Article 18 protects theistic, non-theistic and atheistic beliefs, as well as the right not to profess any religion or belief. The terms “belief” and “religion” are to be broadly construed. Article 18 is not limited in its application to traditional religions or to religions and beliefs with institutional characteristics or practices analogous to those of traditional religions. The Committee thereforeviews with concern any tendency to discriminate against any religion or belief for any reason, including the fact that they are newly established, or represent religious minorities that may be the subject of hostility on the part of a predominant religious community. (General Comment 18 on Freedom of Religion and Belief)
We are aware of an applicant who has been told by the Irish State that he is a Muslim, because he grew up in a Muslim family, despite the fact that he is an atheist and that has told the State that he is an atheist. This is no different from telling an applicant that they are not a particular type of Muslim. The Ahmadiyya Muslim community suffers persecution and discrimination in Pakistan and are viewed as non-Muslims by other Muslims.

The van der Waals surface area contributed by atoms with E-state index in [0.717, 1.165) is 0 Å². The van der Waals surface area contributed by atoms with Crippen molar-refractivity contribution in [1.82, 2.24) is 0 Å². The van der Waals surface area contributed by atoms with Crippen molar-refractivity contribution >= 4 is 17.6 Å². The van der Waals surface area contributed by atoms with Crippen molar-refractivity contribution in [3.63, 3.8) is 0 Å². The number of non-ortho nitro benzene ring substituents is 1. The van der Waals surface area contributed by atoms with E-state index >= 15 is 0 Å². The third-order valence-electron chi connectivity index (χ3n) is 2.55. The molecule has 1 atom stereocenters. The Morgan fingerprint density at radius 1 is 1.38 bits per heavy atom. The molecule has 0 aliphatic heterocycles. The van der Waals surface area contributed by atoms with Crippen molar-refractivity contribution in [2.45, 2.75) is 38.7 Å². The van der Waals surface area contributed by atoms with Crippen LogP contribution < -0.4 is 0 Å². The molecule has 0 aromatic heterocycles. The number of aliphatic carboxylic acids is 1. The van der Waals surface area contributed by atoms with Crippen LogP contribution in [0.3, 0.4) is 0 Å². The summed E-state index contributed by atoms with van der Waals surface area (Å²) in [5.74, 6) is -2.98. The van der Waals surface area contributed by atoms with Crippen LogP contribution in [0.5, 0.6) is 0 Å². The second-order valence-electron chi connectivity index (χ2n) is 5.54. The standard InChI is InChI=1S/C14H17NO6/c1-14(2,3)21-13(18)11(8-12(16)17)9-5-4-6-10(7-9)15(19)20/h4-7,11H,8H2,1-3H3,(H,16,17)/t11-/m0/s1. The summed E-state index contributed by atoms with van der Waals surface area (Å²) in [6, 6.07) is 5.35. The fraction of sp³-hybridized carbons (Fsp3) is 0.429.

There are similar examples in the UK, where a Christian man was refused asylum because they said that Christianity wasn’t peaceful. Included in a letter with the refusal were verses from Exodus, Leviticus, and the Book of Revelation. The man said that he converted to Christianity because he claimed that the religion was more peaceful than Islam. The Home Office stated that, “These examples are inconsistent with your claim that you converted to Christianity after discovering it is a ‘peaceful religion’ as opposed to Islam, which contained violence and rage.”
Also in the UK, a Pakistani man who renounced his Muslim faith and became a humanist had his application for asylum rejected after failing to correctly answer questions about ancient Greek philosophers. The Home Office concluded: “Your knowledge of humanism is rudimentary at best and not of a level that would be expected of a genuine follower of humanism.” After a public petition and representations from Humanists UK and 120 philosophers including AC Grayling, the decision was reversed and his application was granted on appeal.
Essentially the Department of Justice and Equality is deciding whether or not a person is or is not an atheist or a member of a particular religion. But the State is not entitled to declare that a person’s religious or nonreligious belief is not what the person tells them it is. As the European Court has pointed out, the pluralism indissociable from a democratic society is dependent on freedom of thought, conscience and religion. It is one of the most vital elements that make up the identity of believers and atheists, agnostics.